Aurora police officer Nathan Woodyard was acquitted by a Colorado jury Monday in the 2019 killing of Elijah McClain, a 23-year-old Black man who died after he was put in a chokehold and given a powerful sedative.
The verdict came weeks after a second officer, Randy Roedema, was convicted of criminally negligent homicide and third-degree assault.
Another former Aurora officer, Jason Rosenblatt, was acquitted of reckless manslaughter, criminally negligent homicide and assault in McClain’s death.
Aurora Police officer Nathan Woodyard during an arraignment in the Adams County district court 2023.Andy Cross / Denver Post via Getty Images file
In a statement after the verdict, Aurora Police Chief Art Acevedo said that he knew many people had been waiting for Monday’s decision.
“As a nation, we must be committed to the rule of law,” he said. “As such, we hold the American judicial process in high regard. We respect the verdict handed down by the jury, and thank the members of the jury for their thoughtful deliberation and service.”
After the verdict was read, Attorney General Phil Weiser acknowledged the cases against “those whose actions led to the death of Elijah McClain” were going to be difficult to prosecute, but said he respected the outcome. He vowed to continue seeking justice and accountability for McClain and his loved ones.
“I’m thinking of Sheneen McClain, who has fought hard to keep her son’s memory alive. No mother should go through what she has,” Weiser said.
Sheneen McClain said she no longer has faith in the justice system.
“My son was murdered by killer cops and their accomplices,” she said after court. “And the system, the justice system, allows them to continue with their crimes.”
Woodyard was the first officer to confront McClain as he walked home from a convenience store in the Denver suburb of Aurora. A 17-year-old 911 caller had reported McClain — who was listening to music, wearing a mask and dancing as he walked — as suspicious.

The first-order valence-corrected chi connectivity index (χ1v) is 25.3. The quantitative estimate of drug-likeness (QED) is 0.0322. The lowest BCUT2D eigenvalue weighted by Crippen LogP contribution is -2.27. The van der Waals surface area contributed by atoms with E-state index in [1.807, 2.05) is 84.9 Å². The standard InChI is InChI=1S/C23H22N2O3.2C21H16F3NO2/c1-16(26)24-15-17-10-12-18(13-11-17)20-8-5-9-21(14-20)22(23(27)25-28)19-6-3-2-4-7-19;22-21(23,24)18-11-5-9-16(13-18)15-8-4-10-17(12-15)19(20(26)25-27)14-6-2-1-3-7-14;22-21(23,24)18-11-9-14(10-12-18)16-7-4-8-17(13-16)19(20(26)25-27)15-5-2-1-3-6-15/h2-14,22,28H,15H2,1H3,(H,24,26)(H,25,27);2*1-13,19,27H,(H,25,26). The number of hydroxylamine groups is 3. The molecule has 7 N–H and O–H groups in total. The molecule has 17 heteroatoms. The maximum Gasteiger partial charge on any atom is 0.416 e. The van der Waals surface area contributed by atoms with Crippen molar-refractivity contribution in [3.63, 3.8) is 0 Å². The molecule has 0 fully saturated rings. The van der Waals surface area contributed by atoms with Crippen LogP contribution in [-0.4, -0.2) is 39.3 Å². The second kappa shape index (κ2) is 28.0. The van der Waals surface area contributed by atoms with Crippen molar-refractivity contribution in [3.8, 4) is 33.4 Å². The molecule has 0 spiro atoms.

Prosecutors say Woodyard grabbed McClain within eight seconds of getting out of his patrol car without introducing himself or explaining why he wanted to talk to McClain. McClain, seemingly caught off guard, tried to keep walking.
At every turn, Colorado Assistant Attorney General Jason Slothouber told jurors Woodyard chose to escalate the situation, not listening to what McClain was saying and ignoring the police department’s policy on de-escalation.
“Elijah McClain was walking home, he was dancing. As he told the defendant he was stopping the music to listen,” Slothouber said. “There was no need for this escalation of violence.”
Woodyard put McClain in a neck hold that rendered him temporarily unconscious after he said he believed McClain had reached for one of the officers’ guns — a claim prosecutors disputed. McClain was later injected with a fatal overdose of ketamine by paramedics.
A demonstrator carries an image of Elijah McClain during a rally in Aurora, Colo. on June 27, 2020.David Zalubowski / AP file
The defendant’s lawyers stressed through the weekslong trial that the officer walked away during part of the nighttime confrontation after initially being called away by his supervisor. They said he was not with McClain as his condition worsened and other officers continued to restrain him. Defense attorney Andrew Ho said Woodyard entrusted McClain’s care to his fellow officer and the paramedics who used the ketamine.
“We need to end in-custody deaths. There’s been too much violence and the world will be a better place when that happens. These important facts don’t conflict with the fact that Nathan Woodyard did not kill Elijah McClain,” Ho said. “It’s the ketamine that killed Elijah McClain.”